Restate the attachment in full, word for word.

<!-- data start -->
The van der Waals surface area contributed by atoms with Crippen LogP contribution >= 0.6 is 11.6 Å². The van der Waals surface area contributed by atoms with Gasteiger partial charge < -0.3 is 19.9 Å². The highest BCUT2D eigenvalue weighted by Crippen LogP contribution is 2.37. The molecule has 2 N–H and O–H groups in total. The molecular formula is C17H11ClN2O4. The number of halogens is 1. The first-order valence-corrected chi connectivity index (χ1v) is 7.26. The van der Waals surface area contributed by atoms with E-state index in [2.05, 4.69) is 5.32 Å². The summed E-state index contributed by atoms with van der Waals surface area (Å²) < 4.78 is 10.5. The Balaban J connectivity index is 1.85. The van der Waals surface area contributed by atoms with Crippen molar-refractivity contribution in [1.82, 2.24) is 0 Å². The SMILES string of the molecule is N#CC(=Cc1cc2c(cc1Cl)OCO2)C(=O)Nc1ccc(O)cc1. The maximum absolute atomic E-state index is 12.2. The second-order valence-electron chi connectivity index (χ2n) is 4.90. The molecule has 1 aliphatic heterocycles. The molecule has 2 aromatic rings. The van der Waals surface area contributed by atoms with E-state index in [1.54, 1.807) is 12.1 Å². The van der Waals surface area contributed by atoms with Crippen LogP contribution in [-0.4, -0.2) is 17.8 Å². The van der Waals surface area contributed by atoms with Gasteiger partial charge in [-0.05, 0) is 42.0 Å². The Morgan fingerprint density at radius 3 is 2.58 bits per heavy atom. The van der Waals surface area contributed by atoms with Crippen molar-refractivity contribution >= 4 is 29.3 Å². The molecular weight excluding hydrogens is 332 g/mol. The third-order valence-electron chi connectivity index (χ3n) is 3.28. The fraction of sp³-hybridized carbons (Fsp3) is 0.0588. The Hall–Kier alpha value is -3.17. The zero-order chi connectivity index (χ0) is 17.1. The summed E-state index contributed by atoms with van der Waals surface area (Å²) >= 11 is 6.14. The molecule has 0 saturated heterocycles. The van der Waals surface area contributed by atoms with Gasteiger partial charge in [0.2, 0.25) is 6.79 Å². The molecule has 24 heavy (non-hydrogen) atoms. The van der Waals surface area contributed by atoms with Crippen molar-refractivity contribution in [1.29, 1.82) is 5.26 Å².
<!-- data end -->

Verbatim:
The van der Waals surface area contributed by atoms with Crippen LogP contribution >= 0.6 is 11.6 Å². The van der Waals surface area contributed by atoms with Gasteiger partial charge < -0.3 is 19.9 Å². The highest BCUT2D eigenvalue weighted by Crippen LogP contribution is 2.37. The molecule has 2 N–H and O–H groups in total. The molecular formula is C17H11ClN2O4. The number of halogens is 1. The first-order valence-corrected chi connectivity index (χ1v) is 7.26. The van der Waals surface area contributed by atoms with E-state index in [2.05, 4.69) is 5.32 Å². The summed E-state index contributed by atoms with van der Waals surface area (Å²) < 4.78 is 10.5. The Balaban J connectivity index is 1.85. The van der Waals surface area contributed by atoms with Crippen molar-refractivity contribution in [1.82, 2.24) is 0 Å². The SMILES string of the molecule is N#CC(=Cc1cc2c(cc1Cl)OCO2)C(=O)Nc1ccc(O)cc1. The maximum absolute atomic E-state index is 12.2. The second-order valence-electron chi connectivity index (χ2n) is 4.90. The molecule has 1 aliphatic heterocycles. The molecule has 2 aromatic rings. The van der Waals surface area contributed by atoms with E-state index in [1.54, 1.807) is 12.1 Å². The van der Waals surface area contributed by atoms with Crippen LogP contribution in [-0.4, -0.2) is 17.8 Å². The van der Waals surface area contributed by atoms with Gasteiger partial charge in [-0.05, 0) is 42.0 Å². The Morgan fingerprint density at radius 3 is 2.58 bits per heavy atom. The van der Waals surface area contributed by atoms with Crippen molar-refractivity contribution >= 4 is 29.3 Å². The molecular weight excluding hydrogens is 332 g/mol. The third-order valence-electron chi connectivity index (χ3n) is 3.28. The fraction of sp³-hybridized carbons (Fsp3) is 0.0588. The Hall–Kier alpha value is -3.17. The zero-order chi connectivity index (χ0) is 17.1. The summed E-state index contributed by atoms with van der Waals surface area (Å²) >= 11 is 6.14. The molecule has 0 saturated heterocycles. The van der Waals surface area contributed by atoms with Gasteiger partial charge in [0.2, 0.25) is 6.79 Å². The molecule has 24 heavy (non-hydrogen) atoms. The van der Waals surface area contributed by atoms with Crippen molar-refractivity contribution in [1.29, 1.82) is 5.26 Å².